Serve consistently. As God blesses us with stuff, our heart naturally turns inward. Serving others takes our heart back. Serving grows gratitude.

Give faithfully. Don’t wait! It will never get easier to give. Abundance doesn’t lead to giving, intentional generosity does. Whatever you have, be generous now. Developing a spending plan is a great place to start.

Our needs and wants can crossover, but God is ready to do something great in our lives regarding stuff. He stands, He calls, He knocks…

Challenge: Ending the struggle over stuff can begin today. We can choose to seek Christ first, living generously and being who God created each of us to be. Want change in life? Take a new step today.

Listen to Pastor Michael Cook via podcast here. Learn about the Hope Effort at



Will God Provide?

By AFBC Staff

Do you ever doubt that God will provide for your needs?

On Sunday, Kristi Sullins taught the 4 year olds of AFBC an important lesson about how God provides for our needs. Sharing from the story of Elijah and the Widow of Zarephath (1 Kings 17: 8-16), Kristi recounted how this widow was down to the last meal for she and her son when Elijah came along seeking food. Kristi creatively painted a picture of the widow’s obedience to God by feeding Elijah and how God blessed her for it.

As the children sat crowded on the rug in their small classroom they drew pictures of their needs. “Food,” was a quick response from Kariela Polich, “watermelon.” “Mac and cheese,” Aidan McFadden chimed in. Soon the children were all shouting out their favorites.

“Friends” became a common reply and it was precious watching the children wrap their arms around one another affirming that response. Yes, we all need friends. God often provides for our needs through friends.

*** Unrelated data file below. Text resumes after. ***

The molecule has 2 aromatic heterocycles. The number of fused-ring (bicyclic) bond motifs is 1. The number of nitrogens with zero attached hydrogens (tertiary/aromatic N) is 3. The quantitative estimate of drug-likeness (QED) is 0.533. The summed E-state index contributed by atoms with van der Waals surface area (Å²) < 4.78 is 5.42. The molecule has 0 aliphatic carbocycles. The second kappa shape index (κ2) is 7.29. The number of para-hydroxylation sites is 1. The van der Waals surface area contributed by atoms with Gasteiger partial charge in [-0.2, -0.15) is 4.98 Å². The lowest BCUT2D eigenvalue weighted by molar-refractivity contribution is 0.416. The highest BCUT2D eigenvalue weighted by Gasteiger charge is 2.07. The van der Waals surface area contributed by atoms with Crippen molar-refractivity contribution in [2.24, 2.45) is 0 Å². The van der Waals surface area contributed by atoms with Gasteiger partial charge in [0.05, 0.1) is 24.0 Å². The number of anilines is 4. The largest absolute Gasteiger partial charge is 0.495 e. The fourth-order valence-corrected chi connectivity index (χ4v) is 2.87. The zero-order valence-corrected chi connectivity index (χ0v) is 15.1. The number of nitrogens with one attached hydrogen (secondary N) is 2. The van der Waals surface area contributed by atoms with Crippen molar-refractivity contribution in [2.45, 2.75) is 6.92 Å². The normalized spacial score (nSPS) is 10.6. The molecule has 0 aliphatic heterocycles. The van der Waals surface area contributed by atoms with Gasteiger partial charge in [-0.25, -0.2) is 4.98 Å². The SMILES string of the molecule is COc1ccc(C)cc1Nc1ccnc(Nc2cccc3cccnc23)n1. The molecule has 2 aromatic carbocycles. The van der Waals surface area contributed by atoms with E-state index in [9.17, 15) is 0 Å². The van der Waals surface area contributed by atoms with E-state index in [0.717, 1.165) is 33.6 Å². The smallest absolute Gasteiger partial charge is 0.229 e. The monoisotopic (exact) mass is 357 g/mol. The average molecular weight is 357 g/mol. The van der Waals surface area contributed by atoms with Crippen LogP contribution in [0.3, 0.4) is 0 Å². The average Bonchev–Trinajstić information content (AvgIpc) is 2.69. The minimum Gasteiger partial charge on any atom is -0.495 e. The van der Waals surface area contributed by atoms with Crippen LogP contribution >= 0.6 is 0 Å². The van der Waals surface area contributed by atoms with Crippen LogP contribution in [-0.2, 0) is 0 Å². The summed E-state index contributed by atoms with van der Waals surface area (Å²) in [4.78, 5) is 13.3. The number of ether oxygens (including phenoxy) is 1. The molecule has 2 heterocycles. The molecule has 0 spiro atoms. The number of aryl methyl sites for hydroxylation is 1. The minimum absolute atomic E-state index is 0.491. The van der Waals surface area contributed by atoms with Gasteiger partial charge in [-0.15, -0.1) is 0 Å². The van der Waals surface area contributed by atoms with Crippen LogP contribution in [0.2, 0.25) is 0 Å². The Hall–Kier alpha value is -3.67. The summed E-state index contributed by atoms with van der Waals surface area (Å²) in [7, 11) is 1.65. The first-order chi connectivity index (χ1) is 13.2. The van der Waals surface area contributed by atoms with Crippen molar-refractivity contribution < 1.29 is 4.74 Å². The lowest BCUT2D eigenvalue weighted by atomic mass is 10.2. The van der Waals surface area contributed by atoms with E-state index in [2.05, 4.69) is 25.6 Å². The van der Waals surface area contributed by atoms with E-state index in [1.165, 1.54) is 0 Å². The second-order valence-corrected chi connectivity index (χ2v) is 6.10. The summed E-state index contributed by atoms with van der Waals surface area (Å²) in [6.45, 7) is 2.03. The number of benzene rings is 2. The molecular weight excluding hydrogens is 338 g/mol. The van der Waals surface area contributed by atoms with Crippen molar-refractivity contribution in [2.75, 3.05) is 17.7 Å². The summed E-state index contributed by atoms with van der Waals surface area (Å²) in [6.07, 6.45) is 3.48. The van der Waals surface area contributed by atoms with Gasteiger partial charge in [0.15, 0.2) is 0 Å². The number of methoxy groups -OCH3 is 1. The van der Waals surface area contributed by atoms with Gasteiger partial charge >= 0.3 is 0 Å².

The children’s list continued to grow. Clothes, a house, mom and dad were all things of high priority to our children. It was evident they understood the concept of need, but their understanding was on a very basic, very personal level.

Across the building in the PreTeen classroom the discussion was quite different. These kids in grades 5 and 6 have a greater understanding of need. Since their preschool days they have been taught Bible stories that demonstrated how God provides. Now at this stage of instruction they can look beyond the personal level. They have listened as Pastor Cook has shared the needs of our church family.

When asked for their thoughts about the Hope Effort, they excitedly offered their opinions. James Woffard spoke up and said, “Our preschool classes are full and they need more room.” Carolyne Savage quickly agreed, “Most of us are packed to the eaves.” Students Kendall Mitchell, Bailey Dobson and Mikaela Glade chimed in saying that the more space we have the more people can come to our church.